Four Sprint Triathlons and 2 Olympic Distance Triathlons. Several marathons and Boston qualified. Because of my new found love of these sports, I got my Personal Training Certification and USAT Level I Coaching Certification so I could help others attain their goals!
I just bought a slant board (for sit ups) and an adjustable dumbbell bench, as well as a starter set of dumbbells (25’s, 20’s, 15’s and 10’s). Now, I need a good dumbbell workout.
I just bought a slant board (for sit ups) and an adjustable dumbbell bench, as well as a starter set of dumbbells (25’s, 20’s, 15’s and 10’s). Now, I need a good dumbbell workout. It is definitely time for me to hit the weights and build some strength, tone, and some core strength as well (which is why I bought the slant board). Anyone have a good plan for me??
What a great setup you have at home! You are very lucky to have access to all of that apparatus, and to have it so close! Now, let’s get you started and put all that fabulous equipment to work!
First of all, I want you to focus on a full body workout. This is crucial to any kind of resistance training in order to decrease chances of overuse injuries, and to keep all of your muscle groups balanced.
A major source of injuries to athletes is unbalanced muscle groups. To give you an idea of what I am talking about, let me give you a brief anatomy/kinesiology lesson. We have muscles that we call agonist and antagonist muscles. Examples of these muscle groups are the biceps/triceps, the quadriceps/hamstrings and the back/abdominals. It is VERY important that these muscles stay balanced, because if/when one group gets stronger and larger than the other group, we tend to get hurt very easily.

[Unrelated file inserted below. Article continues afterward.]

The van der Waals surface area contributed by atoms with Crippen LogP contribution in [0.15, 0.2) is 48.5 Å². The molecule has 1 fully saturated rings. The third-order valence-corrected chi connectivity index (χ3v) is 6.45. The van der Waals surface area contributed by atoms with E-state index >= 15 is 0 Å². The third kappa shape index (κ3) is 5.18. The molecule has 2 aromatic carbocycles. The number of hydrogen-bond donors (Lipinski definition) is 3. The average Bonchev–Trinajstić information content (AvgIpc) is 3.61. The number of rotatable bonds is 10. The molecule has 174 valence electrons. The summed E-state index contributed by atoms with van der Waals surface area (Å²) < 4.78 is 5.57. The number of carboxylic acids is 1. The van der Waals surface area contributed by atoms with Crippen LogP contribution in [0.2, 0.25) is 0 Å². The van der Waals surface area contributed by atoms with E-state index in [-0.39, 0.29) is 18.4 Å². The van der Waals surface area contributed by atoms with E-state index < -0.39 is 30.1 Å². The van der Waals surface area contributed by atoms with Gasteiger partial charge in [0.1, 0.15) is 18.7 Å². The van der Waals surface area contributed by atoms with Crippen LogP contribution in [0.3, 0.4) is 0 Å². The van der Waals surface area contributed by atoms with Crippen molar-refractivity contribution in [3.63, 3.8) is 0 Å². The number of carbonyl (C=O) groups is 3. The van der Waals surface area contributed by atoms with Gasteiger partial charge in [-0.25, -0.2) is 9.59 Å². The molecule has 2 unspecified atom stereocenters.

It is also great that you have a set of dumbbells and a weight bench. Weight machines are great, but utilizing free weights for your workouts engages your core muscles throughout your entire workout and increases your balance.
Now, back to my first statement, “I want you to focus on a full body workout.” This full body workout does not have to be all in one day. Depending on the time you have allotted per day (and the number days per week) to resistance train, you may have to make some modifications.
I would recommend a 3 to 4 day resistance training plan alternating upper body and lower body exercises. Day 1, lift biceps, chest and triceps. Day 2 lift legs, back and shoulders. Day 3 lift biceps, triceps and back. Day 4 lift legs, shoulders and chest (day 4 is the change so your body does not have time to adapt to your routine). I also recommend keeping dumbbells low to moderate in weight and increasing repetitions. This way, you will tone, strengthen and define muscles without adding bulk.
An additional tip to save time: On 2 or 3 of the 4 resistance training days, do your abdominal/core work BETWEEN the bicep, chest and tricep sets. This is called “active recovery” and it’s VERY effective when resistance training. This active recovery keeps your heart rate up while resting the muscle group on which you are focusing.
For example, perform 3 sets of 10 to 12 tricep dips on your adjustable bench, taking 30 to 60 seconds to recover between sets. During those 30 to 60 recovery seconds, drop down on the floor (or jump on your slant board) and perform an abdominal exercise. Continue this throughout your workout and you’ll get a fabulous abdominal/core workout. It will also prevent you from saving your core workout until the end and finding some excuse not to do it, or come back to it. You’ll utilize your time and body better with this workout.
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